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NCJ Number: 201269 Find in a Library
Title: Communication Codes Among African American Children and Youth: The Fast Track From Special Education to Prison?
Journal: Journal of Correctional Education  Volume:54  Issue:2  Dated:June 2003  Pages:45-52
Author(s): Gary H. Sherwin Ph.D.; Stacy Schmidt Ed.D.
Date Published: June 2003
Page Count: 8
Type: Report (Study/Research)
Format: Article
Language: English
Country: United States of America
Annotation: This study examined culturally intact communication codes that could influence the over-identification of African-American males in special education and, ultimately, correctional facilities.
Abstract: The research focused on variations in aggressiveness between ethnic groups among participants in two Kid Clubs (Havenhearst and Santa Fe) in a Southern California community. The mission of Kid Clubs is to promote and reinforce the attributes of self-esteem and self-assurance while providing children with fundamental leadership experiences and skill-development opportunities. Data were collected by using extended observations as well as focused and unstructured interviews with informants and interactants. A total of 53 site visits were conducted at Havenhearst and 44 site visits at Santa Fe. Field notes and a daily diary were kept for each site visit. More than 400 aggression operations were observed and recorded at Santa Fe and Havenhearst. Although each aggressive operation was singular, certain types of aggressive behavior apparently clustered based on meaning, action, and operation. An important setting variation between Havenhearst and Santa Fe was the dearth of verbally aggressive greeting operations observed at Santa Fe. African-American males consistently greeted one another with aggression referred to as mock-battle greeting posturing; for example, a male African-American participant meeting a peer might face the other in close proximity, pull away, and take a fighting stance, and then utter a combative challenge. The challenged male would strike at the air near the "aggressor's" face while the other returned the mock blows; then they shook hands or embraced and proceeded to an activity together. The greeting posturing observed among Latino and Euro-American males did not include ritualistic mock-battle posturing greetings. Data from this study thus show that staff members and youthful participants promote activities and a culture in which aggressiveness served a prosocial communication function through negotiated meanings. Verbally aggressive greetings and ritualistic mock-battle greeting aggressiveness among males can be viewed as discrete cultural communication codes among the African-American participants. Although these greeting rituals are not understood by the participants as an intent to harm, the operation can easily be misunderstood by others. Service providers should be aware of unique communication styles in the communities where they work and the potential effects of communicative codes, so as to avoid miscommunication. Implications are drawn for future research. 1 figure and 41 references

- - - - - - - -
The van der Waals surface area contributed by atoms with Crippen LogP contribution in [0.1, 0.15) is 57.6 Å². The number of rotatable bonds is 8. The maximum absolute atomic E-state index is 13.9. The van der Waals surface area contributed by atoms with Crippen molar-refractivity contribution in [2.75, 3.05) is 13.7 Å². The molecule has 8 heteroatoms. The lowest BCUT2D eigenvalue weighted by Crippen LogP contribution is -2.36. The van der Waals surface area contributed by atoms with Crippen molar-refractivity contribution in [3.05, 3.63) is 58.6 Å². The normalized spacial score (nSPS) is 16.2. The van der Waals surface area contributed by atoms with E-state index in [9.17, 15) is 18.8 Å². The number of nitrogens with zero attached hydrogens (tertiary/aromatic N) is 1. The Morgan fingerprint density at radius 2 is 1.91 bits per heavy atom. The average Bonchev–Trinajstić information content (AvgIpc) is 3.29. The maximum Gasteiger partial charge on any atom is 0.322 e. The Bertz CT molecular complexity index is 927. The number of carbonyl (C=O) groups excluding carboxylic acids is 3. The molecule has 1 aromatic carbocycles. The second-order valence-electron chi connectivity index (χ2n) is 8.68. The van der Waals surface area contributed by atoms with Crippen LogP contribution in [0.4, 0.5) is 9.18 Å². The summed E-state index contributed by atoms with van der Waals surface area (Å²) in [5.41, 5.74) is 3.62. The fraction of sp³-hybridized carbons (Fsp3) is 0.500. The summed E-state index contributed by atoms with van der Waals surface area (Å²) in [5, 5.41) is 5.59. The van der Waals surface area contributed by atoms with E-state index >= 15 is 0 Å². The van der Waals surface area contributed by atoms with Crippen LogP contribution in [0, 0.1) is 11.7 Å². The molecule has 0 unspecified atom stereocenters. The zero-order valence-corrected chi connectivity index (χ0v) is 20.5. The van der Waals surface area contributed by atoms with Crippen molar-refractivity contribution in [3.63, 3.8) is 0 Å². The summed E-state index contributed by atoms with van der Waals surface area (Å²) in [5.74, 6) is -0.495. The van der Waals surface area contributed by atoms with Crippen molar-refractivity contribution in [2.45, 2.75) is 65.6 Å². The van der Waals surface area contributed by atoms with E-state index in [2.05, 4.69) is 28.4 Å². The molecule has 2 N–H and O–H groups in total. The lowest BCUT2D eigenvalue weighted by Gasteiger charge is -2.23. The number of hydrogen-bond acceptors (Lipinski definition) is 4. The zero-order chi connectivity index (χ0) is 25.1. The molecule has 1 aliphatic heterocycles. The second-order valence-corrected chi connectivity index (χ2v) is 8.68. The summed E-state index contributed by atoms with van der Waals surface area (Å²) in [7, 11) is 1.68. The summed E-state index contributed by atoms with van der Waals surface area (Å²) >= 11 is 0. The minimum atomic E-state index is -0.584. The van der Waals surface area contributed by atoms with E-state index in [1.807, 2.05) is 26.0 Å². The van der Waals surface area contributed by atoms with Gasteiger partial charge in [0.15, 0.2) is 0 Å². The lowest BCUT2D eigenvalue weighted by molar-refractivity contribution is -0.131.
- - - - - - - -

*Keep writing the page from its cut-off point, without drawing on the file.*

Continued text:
Main Term(s): Juvenile delinquency factors
Index Term(s): Aggression; Black juvenile delinquents; Black/African Americans; Black/White Attitude Comparisons; Communication techniques; Nonverbal communications; Racial discrimination; Visual communications; Voice communications
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http://www.ncjrs.gov/App/publications/abstract.aspx?ID=201269

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